Managing Resilient Water Utilities

Impacts of climate change on available water resources, increasing water demand and the growing societal concerns about environmental sustainability provide increasing challenges for water utilities. This course discusses how water utilities can become more resilient by investigating experiences of Dutch water utilities to increase resilience.

Apply now for

OKP and MSP Scholarship

If your are eligible, consider to apply for an Orange Knowledge or MENA Scholarship Programme. Interested? Apply for admission to this course by 25 September 2022.

For whom?

Professionals working in and with water utilities. This may be staff of water utilities, staff of water services regulators, government employees working in Ministries dealing with water utilities, staff of NGOs engaged with water utilities.

Dates, Fee, ECTS

Start: 29 May 2023
End: 09 June 2023
ECTS credit points: 3
Deadline IHE application: 28 April 2023 - 23.59 (CET)
Course fee: € 3500

VAT is not included in the course fee

Learning objectives

Upon completion, the participant should be able to:
  1. Describe and contrast different definitions and interpretations of resilience
  2. Explain how different water utilities have operationalized and implemented the concept of resilience
  3. Analyze the change processes aimed at making water utilities more resilient;

Course content

The managing resilient Water Utilities Course consists of three main blocks.

Block 1: Resilience

The first block concerns a broad discussion about the concept of resilience. In this block the history of the concept is discussed, different interpretations of the concept and how it is used in different disciplines. In this block the importance of the concept in relation to important water supply sector challenges is also elaborated upon.

Block 2: The Resilient Water Utility

In the second block, the course looks at how resilience has been incorporated in the strategy and operations of water utilities. Different water utilities tend to have different understandings of resilience and will emphasize different operationalizations of the concept. Particularly in the Netherlands where both surface water and groundwater utilities co-exist, we see that different water providers develop different understandings of what a resilient water utility entails. As the course is co-organized by VEI Dutch Water Operators visits to different water utilities will be facilitated to be able to understand from utility staff themselves how their utility approaches resilience.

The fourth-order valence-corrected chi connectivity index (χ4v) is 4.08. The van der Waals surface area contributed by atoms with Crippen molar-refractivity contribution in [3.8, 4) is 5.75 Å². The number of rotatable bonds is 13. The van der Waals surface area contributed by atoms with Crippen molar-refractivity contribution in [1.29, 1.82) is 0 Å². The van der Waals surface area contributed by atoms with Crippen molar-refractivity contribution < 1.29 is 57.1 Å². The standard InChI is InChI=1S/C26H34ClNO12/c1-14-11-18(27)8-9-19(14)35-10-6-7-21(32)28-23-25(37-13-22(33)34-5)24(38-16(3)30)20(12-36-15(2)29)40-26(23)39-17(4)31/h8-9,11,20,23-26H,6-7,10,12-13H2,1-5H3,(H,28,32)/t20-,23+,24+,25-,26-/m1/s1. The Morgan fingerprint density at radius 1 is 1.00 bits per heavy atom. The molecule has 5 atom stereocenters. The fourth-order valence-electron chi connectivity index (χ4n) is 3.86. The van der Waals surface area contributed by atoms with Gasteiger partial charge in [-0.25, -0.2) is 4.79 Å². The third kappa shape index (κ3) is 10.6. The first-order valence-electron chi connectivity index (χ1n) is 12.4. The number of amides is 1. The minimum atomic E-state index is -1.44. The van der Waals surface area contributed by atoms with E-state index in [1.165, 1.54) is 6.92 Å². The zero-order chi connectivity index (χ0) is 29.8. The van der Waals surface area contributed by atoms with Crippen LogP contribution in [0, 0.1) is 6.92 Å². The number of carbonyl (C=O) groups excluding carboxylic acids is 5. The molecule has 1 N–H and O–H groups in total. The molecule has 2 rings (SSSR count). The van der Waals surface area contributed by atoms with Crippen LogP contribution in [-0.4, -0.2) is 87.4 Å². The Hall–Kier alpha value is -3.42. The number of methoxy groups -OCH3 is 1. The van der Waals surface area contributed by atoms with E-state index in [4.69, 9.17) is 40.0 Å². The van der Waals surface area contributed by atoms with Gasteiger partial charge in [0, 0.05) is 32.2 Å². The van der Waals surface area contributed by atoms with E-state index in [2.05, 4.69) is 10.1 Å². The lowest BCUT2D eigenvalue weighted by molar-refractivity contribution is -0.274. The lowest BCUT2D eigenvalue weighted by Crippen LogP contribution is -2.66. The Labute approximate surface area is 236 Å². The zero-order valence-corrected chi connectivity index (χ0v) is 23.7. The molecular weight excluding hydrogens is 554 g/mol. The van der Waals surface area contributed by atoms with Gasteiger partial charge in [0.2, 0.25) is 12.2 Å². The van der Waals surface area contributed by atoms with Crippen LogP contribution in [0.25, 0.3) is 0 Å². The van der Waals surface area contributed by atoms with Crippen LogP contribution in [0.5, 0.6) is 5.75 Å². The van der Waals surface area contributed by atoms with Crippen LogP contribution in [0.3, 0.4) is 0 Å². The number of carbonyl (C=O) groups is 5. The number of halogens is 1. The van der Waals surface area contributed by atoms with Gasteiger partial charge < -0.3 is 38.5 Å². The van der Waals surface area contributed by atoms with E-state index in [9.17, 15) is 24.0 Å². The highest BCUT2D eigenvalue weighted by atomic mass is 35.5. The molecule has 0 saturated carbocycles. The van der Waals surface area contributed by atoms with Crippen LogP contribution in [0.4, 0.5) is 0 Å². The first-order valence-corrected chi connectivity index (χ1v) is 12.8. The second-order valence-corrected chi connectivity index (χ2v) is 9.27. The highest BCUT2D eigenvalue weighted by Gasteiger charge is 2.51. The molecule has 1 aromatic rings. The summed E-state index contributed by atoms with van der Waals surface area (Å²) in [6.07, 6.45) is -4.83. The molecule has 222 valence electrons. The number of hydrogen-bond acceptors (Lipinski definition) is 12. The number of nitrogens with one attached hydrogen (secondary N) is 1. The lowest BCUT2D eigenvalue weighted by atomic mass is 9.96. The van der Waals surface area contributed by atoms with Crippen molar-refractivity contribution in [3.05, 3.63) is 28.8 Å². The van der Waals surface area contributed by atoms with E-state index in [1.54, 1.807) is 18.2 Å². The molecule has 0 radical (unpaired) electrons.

Block 3: Organizing Change for Resilient Utilities

The second block looks at how shifts to becoming a resilient water utility takes place in practice. Often water utilities have established a working culture and ways of operating that have not changed much for a long period of time. Moreover, a lot of staff of water utilities tend to work at these organizations for a long time. In such a context it is relatively difficult to develop and implement change management programmes that seek to make the utility more resilient as it may require changes in the way of working and changes in attitudes of employees. This block thus engages with the question how organizational change can be facilitated to establish new working procedures and attitudes. In this block a combination of more theoretical class-room sessions will be combined with exercise-like workshop sessions and visits to water utilities to learn from experiences of water utilities that have gone through this change management process. 


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